This exhibition closes 4/9/24.

 

Apr 032024
 

Summer Wheat created this mural, Foragers, in 2020 for the Mint Museum in Charlotte, North Carolina, where it remains on view today.

From the museum about the work-

This monumental “stained glass” installation celebrates the resilience of North Carolina’s community of makers and providers and creates a space where our present-day Charlotte community can gather for contemplation and inspiration. Collaging sheets of colored vinyl, Wheat has created a towering, prismatic composition that fills all 96 windows of the Mint atrium with female figures of varied sizes, ages, shapes, and races performing acts of labor: fisherwomen, beekeepers, hunters, mothers, caretakers, farmers, bankers.

Following the tradition of stained-glass windows found in places of worship, Wheat offers a narrative of hope and resilience that can be enjoyed in a few minutes or studied over hours. Wheat says that “Foragers presents a tradition in which women were the original hunters, technologists, and artists. This array of women connected by geometric patterns echoes the psychological space of women supporting each other. They are marching together, connecting to creatures from land and water, demonstrating their inherent link to natural elements and to the intricate depths of the unconscious.”

The women in Foragers also call attention to the underrecognized populations who have cultivated the land that we now call North Carolina, from the indigenous tribes to the colonial settlers to the enslaved Africans and all those who have followed. The region is home to myriad traditions-ceramics, basket weaving, quilting, furniture construction, textile production-and The Mint Museum specifically celebrates that legacy through its collection and exhibitions. Foragers salutes North Carolina’s history of creativity and industry, both by those whose names we know and those who remain anonymous.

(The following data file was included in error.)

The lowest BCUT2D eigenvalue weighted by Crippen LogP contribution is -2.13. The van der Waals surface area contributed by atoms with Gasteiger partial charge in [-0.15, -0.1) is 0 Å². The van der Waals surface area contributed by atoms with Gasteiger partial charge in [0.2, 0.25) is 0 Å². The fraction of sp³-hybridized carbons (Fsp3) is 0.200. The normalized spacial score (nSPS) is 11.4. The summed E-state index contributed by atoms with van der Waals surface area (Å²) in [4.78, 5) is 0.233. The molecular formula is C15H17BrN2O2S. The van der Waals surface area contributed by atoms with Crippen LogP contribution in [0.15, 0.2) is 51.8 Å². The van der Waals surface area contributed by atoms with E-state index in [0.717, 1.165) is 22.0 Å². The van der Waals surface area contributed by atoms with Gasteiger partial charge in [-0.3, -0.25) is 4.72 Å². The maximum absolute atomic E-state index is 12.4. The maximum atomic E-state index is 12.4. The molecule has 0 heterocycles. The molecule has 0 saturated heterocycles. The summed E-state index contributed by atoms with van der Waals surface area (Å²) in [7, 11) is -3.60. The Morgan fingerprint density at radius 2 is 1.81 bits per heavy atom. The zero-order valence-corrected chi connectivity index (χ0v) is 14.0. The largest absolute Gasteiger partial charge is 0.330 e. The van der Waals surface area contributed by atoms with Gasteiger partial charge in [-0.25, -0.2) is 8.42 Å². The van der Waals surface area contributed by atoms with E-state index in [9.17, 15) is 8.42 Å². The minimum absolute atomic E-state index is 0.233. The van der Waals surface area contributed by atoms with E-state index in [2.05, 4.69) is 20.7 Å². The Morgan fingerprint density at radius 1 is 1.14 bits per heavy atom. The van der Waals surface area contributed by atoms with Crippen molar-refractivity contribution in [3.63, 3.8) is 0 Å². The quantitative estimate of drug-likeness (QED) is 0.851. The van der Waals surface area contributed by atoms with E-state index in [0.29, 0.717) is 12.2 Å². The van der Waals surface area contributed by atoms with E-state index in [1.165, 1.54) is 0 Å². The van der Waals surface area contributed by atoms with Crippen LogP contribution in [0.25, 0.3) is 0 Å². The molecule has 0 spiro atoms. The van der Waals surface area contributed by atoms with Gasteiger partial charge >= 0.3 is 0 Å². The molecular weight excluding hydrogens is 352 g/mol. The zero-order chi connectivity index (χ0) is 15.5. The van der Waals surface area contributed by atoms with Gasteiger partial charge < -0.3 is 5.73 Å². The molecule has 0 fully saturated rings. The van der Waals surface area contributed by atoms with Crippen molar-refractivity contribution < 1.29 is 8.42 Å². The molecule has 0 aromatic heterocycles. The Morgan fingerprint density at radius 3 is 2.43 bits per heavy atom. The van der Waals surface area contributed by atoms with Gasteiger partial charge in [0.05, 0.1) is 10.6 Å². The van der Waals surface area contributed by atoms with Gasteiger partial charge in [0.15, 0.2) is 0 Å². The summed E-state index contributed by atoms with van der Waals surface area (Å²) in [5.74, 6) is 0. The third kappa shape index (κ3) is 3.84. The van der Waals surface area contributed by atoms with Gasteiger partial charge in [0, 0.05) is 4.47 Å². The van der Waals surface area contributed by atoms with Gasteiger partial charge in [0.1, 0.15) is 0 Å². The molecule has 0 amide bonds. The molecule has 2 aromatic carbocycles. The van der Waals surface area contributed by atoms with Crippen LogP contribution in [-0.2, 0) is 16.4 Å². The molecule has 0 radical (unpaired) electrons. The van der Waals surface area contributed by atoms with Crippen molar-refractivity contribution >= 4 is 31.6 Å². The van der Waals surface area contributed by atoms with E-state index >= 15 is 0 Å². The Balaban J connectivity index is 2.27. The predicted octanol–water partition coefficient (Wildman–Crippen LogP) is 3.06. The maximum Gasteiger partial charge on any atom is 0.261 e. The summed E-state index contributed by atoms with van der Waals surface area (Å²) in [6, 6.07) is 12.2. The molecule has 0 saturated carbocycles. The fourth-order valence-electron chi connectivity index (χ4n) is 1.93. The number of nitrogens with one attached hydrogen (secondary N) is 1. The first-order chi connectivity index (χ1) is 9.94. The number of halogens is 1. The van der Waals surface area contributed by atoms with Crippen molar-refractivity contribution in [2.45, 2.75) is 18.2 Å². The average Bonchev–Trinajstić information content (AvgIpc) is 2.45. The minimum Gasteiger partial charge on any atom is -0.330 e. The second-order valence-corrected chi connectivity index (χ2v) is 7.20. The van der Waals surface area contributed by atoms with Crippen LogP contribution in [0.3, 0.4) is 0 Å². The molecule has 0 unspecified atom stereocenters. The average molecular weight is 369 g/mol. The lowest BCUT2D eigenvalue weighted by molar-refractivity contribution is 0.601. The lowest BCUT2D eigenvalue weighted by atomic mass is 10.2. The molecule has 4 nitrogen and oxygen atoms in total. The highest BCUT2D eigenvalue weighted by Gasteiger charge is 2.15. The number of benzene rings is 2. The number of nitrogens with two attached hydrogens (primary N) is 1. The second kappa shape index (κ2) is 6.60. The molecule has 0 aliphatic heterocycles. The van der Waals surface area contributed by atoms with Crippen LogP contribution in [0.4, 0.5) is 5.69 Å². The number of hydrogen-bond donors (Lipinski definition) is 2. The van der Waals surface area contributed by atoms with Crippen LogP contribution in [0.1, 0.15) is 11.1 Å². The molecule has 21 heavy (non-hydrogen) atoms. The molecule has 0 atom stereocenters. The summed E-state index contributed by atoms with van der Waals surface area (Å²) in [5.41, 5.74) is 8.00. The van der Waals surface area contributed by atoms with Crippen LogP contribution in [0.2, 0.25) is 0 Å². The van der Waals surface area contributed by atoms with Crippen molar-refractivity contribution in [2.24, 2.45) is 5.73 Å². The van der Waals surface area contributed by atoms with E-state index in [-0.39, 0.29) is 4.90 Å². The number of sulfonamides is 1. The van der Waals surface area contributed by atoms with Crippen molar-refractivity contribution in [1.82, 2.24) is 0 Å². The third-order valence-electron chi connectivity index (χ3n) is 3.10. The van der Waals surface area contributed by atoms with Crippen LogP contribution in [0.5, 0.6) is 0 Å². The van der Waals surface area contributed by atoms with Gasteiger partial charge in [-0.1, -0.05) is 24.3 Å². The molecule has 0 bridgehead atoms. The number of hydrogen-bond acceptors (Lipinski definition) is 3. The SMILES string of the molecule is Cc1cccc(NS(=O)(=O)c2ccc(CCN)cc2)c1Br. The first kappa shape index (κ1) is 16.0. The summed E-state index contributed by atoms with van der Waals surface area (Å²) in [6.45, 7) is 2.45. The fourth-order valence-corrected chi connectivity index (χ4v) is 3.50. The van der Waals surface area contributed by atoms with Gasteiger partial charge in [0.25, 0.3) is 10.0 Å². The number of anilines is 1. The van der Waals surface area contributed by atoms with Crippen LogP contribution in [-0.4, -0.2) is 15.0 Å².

Her latest exhibition, Fertile Ground, is currently on view at Nazarian/Curcio in Los Angeles, closing on 4/6/24. It includes new paintings and three stone mosaic sculptures.

Apr 012024
 

Sofia Bolt- Go Away

This single is from Sofia Bolt’s upcoming album, Vendredi Minuit, which will release on 5/10/24.

She is currently on tour and will be playing with Lætitia Sadier at Zebulon in Los Angeles on 4/4/24.

Mar 292024
 

Richard Serra passed away on Tuesday, 3/26/24. In the video above, as part of PBS News Hour, Serra takes an interviewer on a tour of his 2007 MoMA exhibition, Richard Serra: 40 Years.

The program also provides some background on his history and discusses a bit of his creative process. One technique was to use a list of verb actions. He would choose one from the list and apply that to different materials. He explains in the video how he used “to lift” for a rubber sculpture in the exhibition.

Richard Serra, “Verb List”, 1967 (image via MoMA)

If you are in Los Angeles, one of his most famous sculptures, Band (2006), is currently on view at LACMA. In NYC you can see Equal (2015), which consists of eight forged steel boxes stacked in pairs, at the Museum of Modern Art.

Mar 292024
 

“The Last Supper”, 1986, Acrylic and silkscreen ink on linen

In the 1980s Andy Warhol created a series of paintings based around Leonardo da Vinci’s The Last Supper. The one above is currently on view at The Warhol Museum in Pittsburgh, Pennsylvania.

In 2010 it was on view as part of the Brooklyn Museum’s exhibition Andy Warhol: The Last Decade.

From their website about the work-

The Last Supper series was commissioned to inaugurate a new gallery in Milan, Italy, located across the street from the site of the Italian Renaissance artist Leonardo da Vinci’s iconic fresco (circa 1495–98) depicting Jesus’s last meal with his followers. Warhol worked obsessively for more than a year on this series, producing more than a hundred Last Supper paintings, both silkscreened and hand-painted, that were some of the largest paintings of his career.